Why We Need More Doctorates in the Pastorate!

Why We Need More Doctorates in the Pastorate! March 21, 2013

In the latest issue of ExpT there is a very good article by Gerald Hiestand on A Taxonomy of the Pastor-Theologian: Why PhD Students Should Consider the Pastorate as the Context for Their Theological Scholarship. The blurb reads:

The bifurcation of theological scholarship from pastoral ministry has led to a twofold problem in contemporary church/academy relations: the theological anemia of the church, and the ecclesial anemia of theology. This essay explores these twin problems and suggests that the way forward in bridging the gap between academy and church is to reunite the pastoral vocation with the vocation of the theologian. Toward this end, the essay offers a taxonomy of three contemporary models of the pastor-theologian, examining the strengths and limitations of each. Ultimately, the paper calls for a resurrection of an all but extinct, yet historically rooted model of the pastorate—the pastor as ecclesial theologian, and challenges the emerging generations of theologians to consider the pastorate as a viable context for their future theological scholarship.

According to Hiestand (who is part of the SAET) there is a great heritage of pastor-theologians including Irenaeus, Athanasius, Basil, Augustine, Anselm, Luther, Calvin, Edwards, Wesely etc. He laments that the pastor-theologian is no longer the norm. When theology moved out from the church to the academy, the result was that “the theological water level within the pastoral community … fell considerably.” But not only that, the church became theologically anemic and theology itself became ecclesially anemic.  Hiestand argues that we need more capable theologian-types in our churches. “More theologians in our pulpits will deepen the theological integrity of our churches, while at the same time add an ecclesial voice to evangelical theology.”  He maintains that the theological integrity of the gospel in the Christian community will never rise above the level of her pastors and ecclesial theologians are best situated to produce ecclesially sensible, field-tested, theological work that deepens the faith and depth of the church.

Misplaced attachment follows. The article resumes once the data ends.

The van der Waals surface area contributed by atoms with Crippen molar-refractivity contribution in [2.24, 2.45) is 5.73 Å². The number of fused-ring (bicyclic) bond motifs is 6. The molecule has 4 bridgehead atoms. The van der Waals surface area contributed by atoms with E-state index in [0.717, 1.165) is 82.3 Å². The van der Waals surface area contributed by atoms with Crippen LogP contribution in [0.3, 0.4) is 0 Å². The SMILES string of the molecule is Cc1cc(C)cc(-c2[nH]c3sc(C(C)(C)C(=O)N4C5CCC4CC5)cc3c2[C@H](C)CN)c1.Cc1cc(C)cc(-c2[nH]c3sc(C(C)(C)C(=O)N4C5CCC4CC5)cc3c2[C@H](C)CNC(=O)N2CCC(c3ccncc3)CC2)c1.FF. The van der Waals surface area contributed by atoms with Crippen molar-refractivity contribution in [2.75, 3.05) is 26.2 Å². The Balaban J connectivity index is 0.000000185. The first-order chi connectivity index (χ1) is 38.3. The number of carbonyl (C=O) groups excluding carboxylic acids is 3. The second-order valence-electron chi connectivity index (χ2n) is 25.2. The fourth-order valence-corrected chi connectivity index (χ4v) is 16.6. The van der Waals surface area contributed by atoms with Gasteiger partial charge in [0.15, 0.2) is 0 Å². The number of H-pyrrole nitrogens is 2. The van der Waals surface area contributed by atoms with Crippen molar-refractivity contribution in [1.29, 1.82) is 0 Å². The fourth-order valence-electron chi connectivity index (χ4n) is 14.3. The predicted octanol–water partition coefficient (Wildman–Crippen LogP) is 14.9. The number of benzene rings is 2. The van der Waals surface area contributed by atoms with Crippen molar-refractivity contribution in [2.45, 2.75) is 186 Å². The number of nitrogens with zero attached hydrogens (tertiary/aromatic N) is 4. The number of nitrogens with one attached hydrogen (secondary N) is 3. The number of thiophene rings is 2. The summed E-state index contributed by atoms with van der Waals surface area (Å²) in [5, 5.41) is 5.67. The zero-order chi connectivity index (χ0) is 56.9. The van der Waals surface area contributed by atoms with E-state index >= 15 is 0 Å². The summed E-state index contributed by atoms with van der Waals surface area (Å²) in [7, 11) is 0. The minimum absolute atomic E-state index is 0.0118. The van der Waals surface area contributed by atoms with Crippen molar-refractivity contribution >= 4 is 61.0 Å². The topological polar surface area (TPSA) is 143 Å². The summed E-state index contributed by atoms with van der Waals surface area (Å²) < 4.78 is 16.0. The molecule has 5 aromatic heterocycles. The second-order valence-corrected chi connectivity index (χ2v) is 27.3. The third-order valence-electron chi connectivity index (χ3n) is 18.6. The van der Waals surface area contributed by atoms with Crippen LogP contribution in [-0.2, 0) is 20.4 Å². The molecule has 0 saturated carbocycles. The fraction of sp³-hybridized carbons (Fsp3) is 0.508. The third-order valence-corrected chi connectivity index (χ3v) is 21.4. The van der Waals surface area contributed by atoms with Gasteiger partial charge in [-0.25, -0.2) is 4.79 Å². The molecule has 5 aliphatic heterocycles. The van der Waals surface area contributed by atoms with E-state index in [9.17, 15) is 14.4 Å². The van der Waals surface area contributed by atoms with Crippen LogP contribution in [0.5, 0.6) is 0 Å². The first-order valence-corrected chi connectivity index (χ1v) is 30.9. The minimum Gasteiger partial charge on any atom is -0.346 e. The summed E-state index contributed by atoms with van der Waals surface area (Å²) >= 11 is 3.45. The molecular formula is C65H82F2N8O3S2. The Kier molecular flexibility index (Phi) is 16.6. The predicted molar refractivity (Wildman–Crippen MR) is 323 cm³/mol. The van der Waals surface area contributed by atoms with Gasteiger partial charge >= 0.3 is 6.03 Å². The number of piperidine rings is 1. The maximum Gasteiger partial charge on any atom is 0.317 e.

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  • Terry

    I read this a couple of weeks ago and was going to post on it, but it’s got swamped under other stuff. I’m not so convinced by the various distinctions he makes, but the need for vicars, pastors, etc., to be theologically astute and actively contributing to the church catholic strikes me as very appropriate.

  • Overall, I do appreciate the point Hiestand makes. However… I do not share the assumptions that (1) scholarship is limited to formal academic training and especially (2) that pastoral work is exclusive to the congregational context. There are many faithful reflective practitioners not constrained by universities, seminaries, denominations and congregations.

    • Agreed! What is now regarded as “scholarship” is of fairly recent origin!


  • I would very much agree with him. In contrast with poster Cameron West above, I do not believe that there is much serious theology coming from anywhere but the university, but it is remaining there. There are a million pop-theology books with deep-looking book covers and fancy titles, but no matter how many of those you read, you’re still not a theologian, and you’re not well-read. There are good people out there leading churches, but that’s not the same as good theologians.

    I would also argue for rigorous philosophical training of pastors. Without also having reasoning capacity, a bunch of facts about the Bible and Christianity will remain as such. Perhaps this is the reason that theology has stayed in the academy: we’ve grown really good at theology through historical criticism, but we’re not good at figuring out what it means for our churches and our lives.

  • Charles Twombly

    Jaroslav Pelikan said that the early theologians were bishops, the Medieval theologians were monks, and the modern theologians are professors. (Actually, the early theologians were generally both monks and bishops, but never mind. The trajectory is clear.)

  • The title of this article completely misses the point of the article – pastors going to get doctorate’s is very different from theologian’s working in the local church. When I first saw the article title on my friend’s facebook page, I felt my diaphragm spasm and small bits of food coming up my throat…”What a horrible idea” I thought as I struggled to keep it all down. Two others fortunately had a less visceral reaction, and commented that a study had shown that the greater a pastor’s education the LESS church growth, and another pointed out Jesus’ proclivity for choosing Phd’s to work on his team.

    BUT, when I came here and read the article, I actually loved it! Why? Because theologian’s absolutely need to get out of the academy and onto the streets – no brainer, of course. But theologian’s are a different pen of sheep than pastor’s. To say the little fella’s in the pastoral pen should go add to their already difficult burden another huge academic education pack is beyond absurd, when everyone know’s they would each to a one benefit at least 37 times more by simply getting a part time job at the local Starbuck’s. On the other hand those cute little sucklings in the theology pen would immensely benefit by trotting over to the local congregation and trying to cram some of their precious little brain concepts into real world size boxes…over a few decades…and see how it all adds up. Two totally different pens of animals with totally different lives and needs…article about one pen, title about another.

  • Ian Thomason